Christopher Mitchell: It's a very good point. The part that I really liked about that story also is the honesty that Jennifer Hawkins had in terms of one of several people building GAP networks who told us that may not have done it if she understood the challenges when she started. I think that commitment to see something through, even when it gets really hard, that's something we need to have more of.
Ry Marcattilio-McCracken: I think there are a lot more stories out there like that that are getting ready to unfold in a similar way, and I'm excited to see those blossom over the next six months to a year as well.
Christopher Mitchell: Yes. And I feel like the hope, in some ways, is that that creates a local infrastructure of people, that the Wi-Fi's not going to solve everyone's problems, and they're well aware of that, and now the next step will be "Okay, how do we force the city and the state to put real money into this to actually solve the problem?" I think for people who might be looking at that and saying, "Yeah, but it's Wi-Fi. It's not going to be perfect. It won't be," but it's not the last step. These are people that are motivated, they're competent, and they're I think pretty impressive.
Ry Marcattilio-McCracken: I like that term, that infrastructure of people. I think that's well put.
Christopher Mitchell: Hannah, favorite story?
Hannah Trostle: I don't really have a favorite story.
Christopher Mitchell: Hannah's favorite story is graduation.
Hannah Trostle: Yes. Surviving the last half of a semester suddenly online, moved to a different state in a different time zone: yes, that is my favorite story.
Hannah Trostle: But no. I really appreciated, over this summer and this fall, being able to interview folks involved with tribal broadband and learn about all the different ways that it's being adapted and used and all the different applications of it, like Michelle was saying. Just that has become a very big part of the story this year.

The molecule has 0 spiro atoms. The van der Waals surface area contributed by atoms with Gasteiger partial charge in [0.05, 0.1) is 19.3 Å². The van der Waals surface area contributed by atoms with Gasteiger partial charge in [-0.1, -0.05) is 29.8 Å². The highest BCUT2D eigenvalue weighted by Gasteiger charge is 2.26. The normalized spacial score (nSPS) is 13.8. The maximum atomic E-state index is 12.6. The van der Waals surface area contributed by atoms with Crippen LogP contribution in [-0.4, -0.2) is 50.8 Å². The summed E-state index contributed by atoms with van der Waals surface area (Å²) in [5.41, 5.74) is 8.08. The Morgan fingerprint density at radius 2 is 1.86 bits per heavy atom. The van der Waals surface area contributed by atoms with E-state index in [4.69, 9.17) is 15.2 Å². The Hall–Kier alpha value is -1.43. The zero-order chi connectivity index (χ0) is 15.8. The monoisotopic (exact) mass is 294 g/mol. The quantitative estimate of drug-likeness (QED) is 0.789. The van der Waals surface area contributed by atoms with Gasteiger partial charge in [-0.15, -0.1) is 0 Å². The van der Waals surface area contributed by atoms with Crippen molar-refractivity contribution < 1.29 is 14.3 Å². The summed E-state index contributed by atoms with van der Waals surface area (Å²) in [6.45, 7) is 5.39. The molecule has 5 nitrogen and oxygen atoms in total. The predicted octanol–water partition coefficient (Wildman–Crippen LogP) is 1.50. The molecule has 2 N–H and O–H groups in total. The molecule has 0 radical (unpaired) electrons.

Christopher Mitchell: And Ry?
Ry Marcattilio-McCracken: I think my favorite story of the last year was what happened with the New Hampshire Electrical Cooperative. In June a vote fell short by two percentage points to add broadband to the cooperative's charters. Less than a week later, the board voted unanimously to create a separate entity to pursue broadband projects for the 85,000+ members of the cooperative. Then, after a month-long vote here in October, 88% of those who voted voted yes to modify the cooperative's policy procedure to give it the flexibility needed to do things like pursue state funding and get those broadband projects off the ground. I'm excited with what happens any time when you get a bunch of people on the ground who push leadership for change, maybe even when that leadership was being a little intransigent. I'm excited to see what happens with the electric co-op here in New Hampshire.
Christopher Mitchell: Yeah. That's one of my favorite stories too. I love those stories of the board and leadership having real hesitations and a committed number of people working together to educate folks and demonstrate that this was something it could do and needed to do.
Christopher Mitchell: My second story then is the 2.5 tribal priority window. It's a year ago that I believe Chairman Pai, who was Trump's pick, moved forward with an aggressive window to allow tribes to have first shot at a limited number of licenses to use specific spectrum over their territories. At first it was going to be a two-month window, and it was argued, this is long before the pandemic, that that was not enough time. I would say that many of us did not expect Chairman Pai to lead the way to have an expanded window of six months, and he did. I think that is a real commendation to him.
Christopher Mitchell: The FCC was assuming that it would see 10 to 20 tribes apply. I think in the end it was over 150, because of the hard work, again, of a small number of people that went out and worked with the tribes. I think it could have been well over 200 if we had not had the pandemic. Many tribes were just unable to take advantage of this during a period in which they had very poor connectivity and they were trying not to engage in risky behavior, so they couldn't do some of the information sharing.